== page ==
Encouraging your budgie to work for her food by foraging

I read an article recently called “Are we killing the natural instincts of the budgerigar” which put me on notice that no matter how many stimulating toys I provide, or flight time, or any material object, I have been ignoring a major component of my parakeet’s mental and physical health. That component is foraging for food.

I recommend reading the whole article, but to condense, the experiment they are conducting in an aviary setting changed the budgies over from eating readily available seeds in shallow bowls that are refreshed every day, to serving food in deep bowls and not refreshing constantly, so the budgies would have to dig for their food. It also involved spreading the remaining seed on the aviary floor at the end of the cycle, instead of throwing it out, so that the budgies could sift through it again, simulating the ground foraging their wild cousins do, as well as getting much more use out of the provided seed.

The article inspired me to make some changes, because I am of course one of those people who feeds every day and discards every day, meaning the chances for foraging are extremely limited.

My big change was to take out the grate at the bottom of the cage. It took a couple of days, but the budgies love going down there and hunting through the seed hulls that fall out of their bowls. This also means that when I serve them vegetables they can go down to the cage floor and “forage” around in them. Like the green pepper shown above. They love ripping off all the seeds and then coming back to go through them all over again.  Right now they have a cup of torn romaine lettuce that they are digging through and throwing all over, and then going back to forage around in the lettuce leaves.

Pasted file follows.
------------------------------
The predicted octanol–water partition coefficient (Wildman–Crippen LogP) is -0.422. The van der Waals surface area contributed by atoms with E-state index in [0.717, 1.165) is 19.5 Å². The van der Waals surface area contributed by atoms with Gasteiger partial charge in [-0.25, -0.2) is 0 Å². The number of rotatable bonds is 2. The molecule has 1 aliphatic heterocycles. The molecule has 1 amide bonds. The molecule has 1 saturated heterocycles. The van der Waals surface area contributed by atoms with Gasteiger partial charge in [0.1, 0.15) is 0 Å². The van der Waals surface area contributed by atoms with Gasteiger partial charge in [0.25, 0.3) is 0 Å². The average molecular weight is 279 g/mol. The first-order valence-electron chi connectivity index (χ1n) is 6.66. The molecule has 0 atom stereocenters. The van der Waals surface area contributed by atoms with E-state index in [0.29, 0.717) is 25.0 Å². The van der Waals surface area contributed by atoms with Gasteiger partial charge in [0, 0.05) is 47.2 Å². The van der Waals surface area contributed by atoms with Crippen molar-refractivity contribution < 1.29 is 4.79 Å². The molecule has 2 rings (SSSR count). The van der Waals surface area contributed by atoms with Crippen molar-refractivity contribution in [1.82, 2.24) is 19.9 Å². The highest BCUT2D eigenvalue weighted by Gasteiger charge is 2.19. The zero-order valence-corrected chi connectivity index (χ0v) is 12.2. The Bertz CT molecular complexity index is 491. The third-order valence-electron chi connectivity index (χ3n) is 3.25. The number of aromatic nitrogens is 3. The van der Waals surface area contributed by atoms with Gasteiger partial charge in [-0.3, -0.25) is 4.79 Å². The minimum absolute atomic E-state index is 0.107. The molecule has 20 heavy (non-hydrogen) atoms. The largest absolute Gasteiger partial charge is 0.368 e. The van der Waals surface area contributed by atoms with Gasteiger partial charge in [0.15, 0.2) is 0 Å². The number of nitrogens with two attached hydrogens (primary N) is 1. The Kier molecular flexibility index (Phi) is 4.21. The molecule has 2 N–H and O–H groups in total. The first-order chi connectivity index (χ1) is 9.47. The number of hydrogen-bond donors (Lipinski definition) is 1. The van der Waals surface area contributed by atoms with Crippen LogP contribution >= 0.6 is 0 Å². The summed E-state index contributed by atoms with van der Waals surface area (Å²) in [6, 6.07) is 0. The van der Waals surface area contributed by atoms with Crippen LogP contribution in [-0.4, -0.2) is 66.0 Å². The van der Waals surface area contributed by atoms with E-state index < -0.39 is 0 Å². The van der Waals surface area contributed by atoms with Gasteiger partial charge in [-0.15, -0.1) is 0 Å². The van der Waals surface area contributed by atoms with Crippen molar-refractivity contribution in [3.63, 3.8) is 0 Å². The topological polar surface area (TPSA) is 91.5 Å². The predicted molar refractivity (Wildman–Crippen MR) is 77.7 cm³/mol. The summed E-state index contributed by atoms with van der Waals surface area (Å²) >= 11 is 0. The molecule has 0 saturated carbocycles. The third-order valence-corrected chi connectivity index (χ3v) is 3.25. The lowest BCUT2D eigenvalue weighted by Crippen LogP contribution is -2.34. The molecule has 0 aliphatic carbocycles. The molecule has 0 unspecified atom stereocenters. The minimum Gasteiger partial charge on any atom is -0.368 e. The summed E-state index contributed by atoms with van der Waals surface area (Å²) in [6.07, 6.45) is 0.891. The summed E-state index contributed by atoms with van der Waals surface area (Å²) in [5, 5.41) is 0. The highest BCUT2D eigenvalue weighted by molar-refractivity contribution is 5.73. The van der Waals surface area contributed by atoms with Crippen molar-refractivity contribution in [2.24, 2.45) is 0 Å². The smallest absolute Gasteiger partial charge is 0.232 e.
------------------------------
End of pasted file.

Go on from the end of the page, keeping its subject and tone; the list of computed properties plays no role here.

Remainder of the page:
I also tried scattering what was left of their seed bowls on the ground of the cage, which would be okay a couple of times a week but really caused a mess explosion, due to the dramatically increased likelihood of hulls being blown out of the cage.

My next steps are to create more foraging opportunities. I always see foraging toys for big parrots, but I think for the little guys it may have to be a little more DIY.  Here’s a great idea for a foraging mat just made out of a doormat, and here’s another post about making a bunch of different foraging toys – some seem to be for bigger parrots, but there are some awesome easy things the the blogger suggests, even something as simple as covering the food bowl with a paper towel that the parrot has to remove before eating.

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Foraging 101